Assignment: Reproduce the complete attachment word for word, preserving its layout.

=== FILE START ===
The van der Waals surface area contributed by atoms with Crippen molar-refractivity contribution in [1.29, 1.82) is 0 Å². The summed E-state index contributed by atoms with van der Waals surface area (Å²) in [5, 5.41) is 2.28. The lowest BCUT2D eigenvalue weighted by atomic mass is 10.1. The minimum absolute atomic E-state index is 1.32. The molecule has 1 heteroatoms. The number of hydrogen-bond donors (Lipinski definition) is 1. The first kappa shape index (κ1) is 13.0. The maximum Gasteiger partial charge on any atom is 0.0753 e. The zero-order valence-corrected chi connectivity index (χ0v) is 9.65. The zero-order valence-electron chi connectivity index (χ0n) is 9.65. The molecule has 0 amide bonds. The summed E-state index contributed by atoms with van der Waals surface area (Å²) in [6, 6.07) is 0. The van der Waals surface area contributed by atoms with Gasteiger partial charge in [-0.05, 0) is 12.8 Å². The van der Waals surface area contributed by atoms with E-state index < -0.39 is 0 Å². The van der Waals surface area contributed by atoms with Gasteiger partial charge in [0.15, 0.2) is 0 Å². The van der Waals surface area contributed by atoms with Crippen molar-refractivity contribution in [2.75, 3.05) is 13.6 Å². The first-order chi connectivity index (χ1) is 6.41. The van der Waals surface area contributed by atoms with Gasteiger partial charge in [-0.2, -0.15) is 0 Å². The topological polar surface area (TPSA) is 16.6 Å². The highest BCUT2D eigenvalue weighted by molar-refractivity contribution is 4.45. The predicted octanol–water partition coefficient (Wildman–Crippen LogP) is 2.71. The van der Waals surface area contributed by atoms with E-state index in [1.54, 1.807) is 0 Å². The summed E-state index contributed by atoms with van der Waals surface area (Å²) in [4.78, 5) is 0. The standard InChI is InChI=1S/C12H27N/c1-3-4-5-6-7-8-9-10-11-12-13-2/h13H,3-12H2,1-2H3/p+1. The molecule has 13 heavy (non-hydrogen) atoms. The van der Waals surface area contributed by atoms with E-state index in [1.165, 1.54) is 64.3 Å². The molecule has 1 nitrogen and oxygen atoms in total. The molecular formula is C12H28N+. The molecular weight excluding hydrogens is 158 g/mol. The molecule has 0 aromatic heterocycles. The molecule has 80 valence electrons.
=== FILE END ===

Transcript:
The van der Waals surface area contributed by atoms with Crippen molar-refractivity contribution in [1.29, 1.82) is 0 Å². The summed E-state index contributed by atoms with van der Waals surface area (Å²) in [5, 5.41) is 2.28. The lowest BCUT2D eigenvalue weighted by atomic mass is 10.1. The minimum absolute atomic E-state index is 1.32. The molecule has 1 heteroatoms. The number of hydrogen-bond donors (Lipinski definition) is 1. The first kappa shape index (κ1) is 13.0. The maximum Gasteiger partial charge on any atom is 0.0753 e. The zero-order valence-corrected chi connectivity index (χ0v) is 9.65. The zero-order valence-electron chi connectivity index (χ0n) is 9.65. The molecule has 0 amide bonds. The summed E-state index contributed by atoms with van der Waals surface area (Å²) in [6, 6.07) is 0. The van der Waals surface area contributed by atoms with Gasteiger partial charge in [-0.05, 0) is 12.8 Å². The van der Waals surface area contributed by atoms with E-state index < -0.39 is 0 Å². The van der Waals surface area contributed by atoms with Gasteiger partial charge in [0.15, 0.2) is 0 Å². The van der Waals surface area contributed by atoms with Crippen molar-refractivity contribution in [2.75, 3.05) is 13.6 Å². The first-order chi connectivity index (χ1) is 6.41. The van der Waals surface area contributed by atoms with Gasteiger partial charge in [-0.2, -0.15) is 0 Å². The topological polar surface area (TPSA) is 16.6 Å². The highest BCUT2D eigenvalue weighted by molar-refractivity contribution is 4.45. The predicted octanol–water partition coefficient (Wildman–Crippen LogP) is 2.71. The van der Waals surface area contributed by atoms with E-state index in [1.54, 1.807) is 0 Å². The summed E-state index contributed by atoms with van der Waals surface area (Å²) in [4.78, 5) is 0. The standard InChI is InChI=1S/C12H27N/c1-3-4-5-6-7-8-9-10-11-12-13-2/h13H,3-12H2,1-2H3/p+1. The molecule has 13 heavy (non-hydrogen) atoms. The van der Waals surface area contributed by atoms with E-state index in [1.165, 1.54) is 64.3 Å². The molecule has 1 nitrogen and oxygen atoms in total. The molecular formula is C12H28N+. The molecular weight excluding hydrogens is 158 g/mol. The molecule has 0 aromatic heterocycles. The molecule has 80 valence electrons.